Researchers grow microalgae in factory chimneys, reduce CO2
Scientists reduce flue-gas emissions and identify several markets for biproducts
TAINAN, Taiwan—Researchers at National Cheng Kung University (NCKU), in southern Tainan have used flue gas from factory chimneys to cultivate microalgae which can be made into a wide range of biofuels, health food and skin care products.
A team at NCKU Department of Chemical Engineering collaborated with China Steel Co. to establish a pilot system for microalgae cultivation from flue gas and to develop platform technology for microalgae biodiesel production.
What makes the study prominent is that the team has cultivated microalgae directly using high-temperature flue gas from chimneys at China Steel Co.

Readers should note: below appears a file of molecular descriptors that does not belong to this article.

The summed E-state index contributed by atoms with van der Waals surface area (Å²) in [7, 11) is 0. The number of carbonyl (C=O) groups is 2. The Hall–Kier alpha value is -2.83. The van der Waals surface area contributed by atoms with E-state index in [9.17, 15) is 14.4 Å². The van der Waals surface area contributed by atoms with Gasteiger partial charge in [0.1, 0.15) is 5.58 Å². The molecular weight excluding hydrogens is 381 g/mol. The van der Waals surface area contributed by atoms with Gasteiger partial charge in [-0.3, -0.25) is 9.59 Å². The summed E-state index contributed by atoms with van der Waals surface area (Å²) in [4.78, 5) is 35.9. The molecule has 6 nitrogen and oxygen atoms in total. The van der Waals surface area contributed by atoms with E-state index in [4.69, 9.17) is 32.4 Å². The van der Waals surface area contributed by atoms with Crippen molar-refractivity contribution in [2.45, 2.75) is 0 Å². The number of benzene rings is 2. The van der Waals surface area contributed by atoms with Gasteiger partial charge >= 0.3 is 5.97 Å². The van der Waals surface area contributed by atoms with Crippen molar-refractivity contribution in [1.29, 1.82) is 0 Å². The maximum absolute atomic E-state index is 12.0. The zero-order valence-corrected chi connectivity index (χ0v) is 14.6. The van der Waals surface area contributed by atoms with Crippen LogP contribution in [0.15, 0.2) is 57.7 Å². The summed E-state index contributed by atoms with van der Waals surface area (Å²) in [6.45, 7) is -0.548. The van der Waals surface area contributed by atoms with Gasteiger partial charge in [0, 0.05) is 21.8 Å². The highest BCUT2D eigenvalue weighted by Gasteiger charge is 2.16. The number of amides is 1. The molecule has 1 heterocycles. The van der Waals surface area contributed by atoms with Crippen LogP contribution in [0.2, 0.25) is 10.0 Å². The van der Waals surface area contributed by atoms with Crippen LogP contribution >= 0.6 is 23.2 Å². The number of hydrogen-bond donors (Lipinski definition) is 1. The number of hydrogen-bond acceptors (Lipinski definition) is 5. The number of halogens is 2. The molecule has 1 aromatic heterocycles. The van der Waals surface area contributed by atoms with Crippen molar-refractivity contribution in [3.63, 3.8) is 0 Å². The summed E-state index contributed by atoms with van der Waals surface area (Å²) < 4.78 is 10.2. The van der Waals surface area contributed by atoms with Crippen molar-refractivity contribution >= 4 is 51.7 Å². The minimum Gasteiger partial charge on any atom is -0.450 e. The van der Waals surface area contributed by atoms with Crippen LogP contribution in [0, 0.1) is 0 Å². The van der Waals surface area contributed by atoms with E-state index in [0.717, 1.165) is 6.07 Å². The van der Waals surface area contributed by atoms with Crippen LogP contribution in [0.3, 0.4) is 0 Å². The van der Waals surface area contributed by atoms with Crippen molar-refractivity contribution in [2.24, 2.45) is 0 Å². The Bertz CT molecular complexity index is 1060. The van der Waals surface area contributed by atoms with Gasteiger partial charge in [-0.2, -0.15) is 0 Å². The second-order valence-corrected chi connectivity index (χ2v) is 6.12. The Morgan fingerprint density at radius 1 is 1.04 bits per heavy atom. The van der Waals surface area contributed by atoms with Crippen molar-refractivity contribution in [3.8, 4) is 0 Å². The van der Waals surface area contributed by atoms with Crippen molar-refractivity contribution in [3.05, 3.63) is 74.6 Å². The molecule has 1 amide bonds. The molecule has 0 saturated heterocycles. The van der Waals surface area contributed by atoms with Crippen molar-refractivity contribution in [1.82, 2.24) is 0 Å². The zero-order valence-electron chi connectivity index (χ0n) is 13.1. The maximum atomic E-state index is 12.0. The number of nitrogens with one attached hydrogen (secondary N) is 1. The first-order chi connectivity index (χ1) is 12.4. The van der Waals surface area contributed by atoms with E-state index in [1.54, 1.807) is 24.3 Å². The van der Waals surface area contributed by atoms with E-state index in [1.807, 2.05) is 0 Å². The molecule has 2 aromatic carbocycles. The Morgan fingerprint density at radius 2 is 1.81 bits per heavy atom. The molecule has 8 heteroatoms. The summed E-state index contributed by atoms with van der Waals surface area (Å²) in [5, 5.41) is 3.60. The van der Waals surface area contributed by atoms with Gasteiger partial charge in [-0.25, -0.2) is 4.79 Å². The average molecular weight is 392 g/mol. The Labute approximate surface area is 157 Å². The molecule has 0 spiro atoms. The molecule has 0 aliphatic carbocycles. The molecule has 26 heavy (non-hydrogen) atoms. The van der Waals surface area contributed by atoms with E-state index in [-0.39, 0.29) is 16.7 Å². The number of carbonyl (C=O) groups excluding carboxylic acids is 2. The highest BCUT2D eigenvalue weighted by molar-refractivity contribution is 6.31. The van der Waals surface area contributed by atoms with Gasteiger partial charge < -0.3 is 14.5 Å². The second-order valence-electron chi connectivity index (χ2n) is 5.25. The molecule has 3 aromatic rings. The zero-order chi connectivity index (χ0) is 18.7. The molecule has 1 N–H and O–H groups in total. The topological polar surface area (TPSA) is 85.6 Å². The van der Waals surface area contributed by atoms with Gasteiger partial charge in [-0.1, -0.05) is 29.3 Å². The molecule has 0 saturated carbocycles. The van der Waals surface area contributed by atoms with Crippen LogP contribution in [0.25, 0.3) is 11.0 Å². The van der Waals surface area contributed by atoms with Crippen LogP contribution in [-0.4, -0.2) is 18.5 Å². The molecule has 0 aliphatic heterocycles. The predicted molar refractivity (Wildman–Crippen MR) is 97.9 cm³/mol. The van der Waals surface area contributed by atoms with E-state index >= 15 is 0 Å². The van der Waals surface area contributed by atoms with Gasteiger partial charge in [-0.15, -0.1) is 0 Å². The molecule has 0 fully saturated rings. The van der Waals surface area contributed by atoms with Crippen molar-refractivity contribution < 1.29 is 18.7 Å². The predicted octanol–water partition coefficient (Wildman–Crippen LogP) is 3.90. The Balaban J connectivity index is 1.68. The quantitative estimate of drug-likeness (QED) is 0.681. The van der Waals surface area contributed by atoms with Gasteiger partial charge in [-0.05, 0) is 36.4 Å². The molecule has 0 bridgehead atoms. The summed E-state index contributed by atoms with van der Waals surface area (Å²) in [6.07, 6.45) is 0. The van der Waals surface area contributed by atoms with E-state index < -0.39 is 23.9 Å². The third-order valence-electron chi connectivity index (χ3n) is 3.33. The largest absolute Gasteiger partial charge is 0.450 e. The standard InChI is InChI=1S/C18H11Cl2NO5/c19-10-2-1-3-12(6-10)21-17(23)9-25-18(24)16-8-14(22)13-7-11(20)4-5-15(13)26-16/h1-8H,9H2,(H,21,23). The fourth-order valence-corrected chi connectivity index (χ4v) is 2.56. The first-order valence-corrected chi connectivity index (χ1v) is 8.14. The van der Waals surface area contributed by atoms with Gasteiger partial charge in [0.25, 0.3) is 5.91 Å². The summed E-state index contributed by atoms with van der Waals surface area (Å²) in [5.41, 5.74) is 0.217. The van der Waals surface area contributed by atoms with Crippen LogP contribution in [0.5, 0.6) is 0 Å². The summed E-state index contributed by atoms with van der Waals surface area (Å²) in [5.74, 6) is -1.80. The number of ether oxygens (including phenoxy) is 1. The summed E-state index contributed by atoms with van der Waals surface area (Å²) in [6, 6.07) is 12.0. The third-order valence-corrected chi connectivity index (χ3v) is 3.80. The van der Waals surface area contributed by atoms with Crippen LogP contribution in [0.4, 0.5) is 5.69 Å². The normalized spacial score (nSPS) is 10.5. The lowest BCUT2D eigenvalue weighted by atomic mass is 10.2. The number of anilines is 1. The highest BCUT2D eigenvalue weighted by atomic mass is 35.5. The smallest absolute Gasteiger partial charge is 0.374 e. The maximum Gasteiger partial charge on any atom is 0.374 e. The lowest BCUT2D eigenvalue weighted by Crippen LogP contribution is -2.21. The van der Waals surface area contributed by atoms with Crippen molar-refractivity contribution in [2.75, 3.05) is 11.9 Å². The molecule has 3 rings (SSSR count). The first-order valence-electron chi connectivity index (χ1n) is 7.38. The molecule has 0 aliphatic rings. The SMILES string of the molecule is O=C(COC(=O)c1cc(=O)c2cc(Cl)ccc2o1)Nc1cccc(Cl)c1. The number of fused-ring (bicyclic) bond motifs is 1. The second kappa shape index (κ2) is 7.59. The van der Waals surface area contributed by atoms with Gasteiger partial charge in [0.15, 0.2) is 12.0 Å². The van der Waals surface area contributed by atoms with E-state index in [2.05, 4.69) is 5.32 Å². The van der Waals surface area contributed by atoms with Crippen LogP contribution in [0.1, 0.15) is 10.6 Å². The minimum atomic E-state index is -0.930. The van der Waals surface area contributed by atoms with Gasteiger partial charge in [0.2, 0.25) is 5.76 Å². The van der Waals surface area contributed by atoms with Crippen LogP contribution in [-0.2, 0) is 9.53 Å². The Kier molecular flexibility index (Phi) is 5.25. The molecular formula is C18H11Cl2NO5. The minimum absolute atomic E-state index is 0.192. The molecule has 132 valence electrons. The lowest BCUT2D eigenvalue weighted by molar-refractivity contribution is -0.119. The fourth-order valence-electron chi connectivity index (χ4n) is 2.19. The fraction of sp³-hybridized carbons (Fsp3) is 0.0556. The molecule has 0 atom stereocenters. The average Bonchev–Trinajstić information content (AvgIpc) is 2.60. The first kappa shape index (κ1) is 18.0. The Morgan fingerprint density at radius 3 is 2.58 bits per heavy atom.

The microalgae endures high temperatures and allows for wet processing into biofuels. The team said these microalgae are the best working platform for CO2 reduction and reutilization.
According to Wen-Teng Wu, Chair Professor of Chemical Engineering and Director of NCKU Research Center for Energy Technology and Strategy, the cultivation of microalgae can help deal with the problems of the greenhouse effect and meet the urgent need of alternative energy.
Taiwan’s rich microalgae resources give it a great advantage in developing a microalgae industry, said Professor Jo-Shu Chang, adding that the industry can be very helpful in reducing carbon levels because algae captures carbon dioxide during photosynthesis.
Every gram of microalgae grown by the team consumes two grams of carbon dioxide, he said.
Chang said that microalgae biomass contains a variety of valuable components, such as oils, carbohydrates, proteins and pigments which can not only be converted to biofuels but also be used in the development of high value products, such as DHA/EPA, healthy foods, and livestock feed.
Aside from these applications, microalgae extract can promote cell restoration and cohesion, making it a perfect ingredient for skin care products.